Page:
Editor's note: This is a follow-up to Andrew Feldman's article on Tuesday that provided early statistics about Tournament Challenge user trends.
The brackets are locked, and now it's time to watch the games. Will your bracket hold up?
There were more than 5 million entries in ESPN's Tournament Challenge this year, giving me quite a sample size with which to work. From President Barack Obama to any number of ESPN personalities, every entrant has his or her own thoughts, biases and strategies. Thankfully, we can group all the entries together and find out, in general, what everyone was thinking. Here's a look at some of the more interesting stories told by one incredibly popular game.
It's tough to be a low seed. It's even tougher to be a low seed with no fan support. The distinct honor of being the team with the least fan support goes to Cal State Northridge. The Matadors, who gave Memphis a true battle, were selected to win the national championship in only 309 brackets. Unfortunately, they won't make those 309 people proud, but even the four 16 seeds were given more respect.
Some other non-fan favorites:
No. 16 East Tennessee State: 969
No. 15 Morgan State: 329
No. 14 Cornell: 473
No. 13 Portland State: 402
No. 12 Northern Iowa: 517
Shocker from the low seeds:
No. 16 Morehead State: 2,689
No. 7 Texas: 9,335
No. 6 West Virginia: 11,467
No. 5 Florida State: 10,315
No 4 Gonzaga: 29,930
At the top
The Tar Heels ended up in the champion's slot in 27.2 percent of the brackets on ESPN.com, down slightly from the team's peak of 28 percent Tuesday. Obama challenged UNC as he filled out his bracket, but Ty Lawson's health could greatly affect the Tar Heels' chance of success just not in the first round.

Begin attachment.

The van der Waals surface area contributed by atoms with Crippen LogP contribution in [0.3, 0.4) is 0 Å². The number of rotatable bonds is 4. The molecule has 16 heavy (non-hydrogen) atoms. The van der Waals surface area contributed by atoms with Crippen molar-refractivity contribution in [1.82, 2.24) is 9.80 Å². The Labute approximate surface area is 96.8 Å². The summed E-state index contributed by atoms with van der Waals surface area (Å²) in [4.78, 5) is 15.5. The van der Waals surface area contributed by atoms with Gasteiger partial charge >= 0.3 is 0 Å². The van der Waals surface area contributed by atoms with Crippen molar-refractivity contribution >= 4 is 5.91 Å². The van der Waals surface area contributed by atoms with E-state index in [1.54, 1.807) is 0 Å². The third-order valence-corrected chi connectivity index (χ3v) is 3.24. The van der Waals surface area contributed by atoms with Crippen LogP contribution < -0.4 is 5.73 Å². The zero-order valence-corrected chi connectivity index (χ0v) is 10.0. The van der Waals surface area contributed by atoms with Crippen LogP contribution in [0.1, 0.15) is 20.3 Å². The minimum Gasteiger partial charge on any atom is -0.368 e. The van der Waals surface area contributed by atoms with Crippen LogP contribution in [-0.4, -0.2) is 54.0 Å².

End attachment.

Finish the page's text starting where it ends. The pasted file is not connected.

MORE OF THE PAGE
Pittsburgh was the greatest benefactor of UNC's drop in championship brackets. The Panthers jumped a full percentage point to 17.1 percent, while fellow No. 1 seed Louisville gained half a percentage point to 18.2 percent.
Connecticut continued to drop as users displayed more faith in Memphis cutting down the nets; 59.7 percent of entries predicted the teams would meet in the Elite Eight, and although, according to users, the Huskies have the edge in that matchup (63 percent to 37 percent), Connecticut is predicted to win the title in only 7.1 percent of the brackets, less than Memphis' 9.8 percent.
The Final Four
Users were more confident in Louisville making the Final Four than they were in any other team. Coming out of the Midwest, Louisville was predicted to win its region 63.2 percent of the time. The Cardinals' closest competition was Michigan State at a measly 13.5 percent.
The other regions had North Carolina barely reaching the 60 percent range with Oklahoma second at 18 percent, Pittsburgh at 59.2 percent with Duke second at 19.9 percent and No. 2 Memphis overcoming No. 1 Connecticut, 47.6 percent to 37.0 percent.
Although users deemed the scenario unlikely, 12.8 percent did predict No. 3 seed Syracuse would make it to Detroit. Users' confidence in all four No. 1 seeds making the Final Four fell as the brackets came in, going from 10.4 percent Tuesday to 9.9 percent when the brackets were locked. If Memphis were a No. 1 seed instead of Connecticut, 14.5 percent of entries would have all four No. 1s making the Final Four.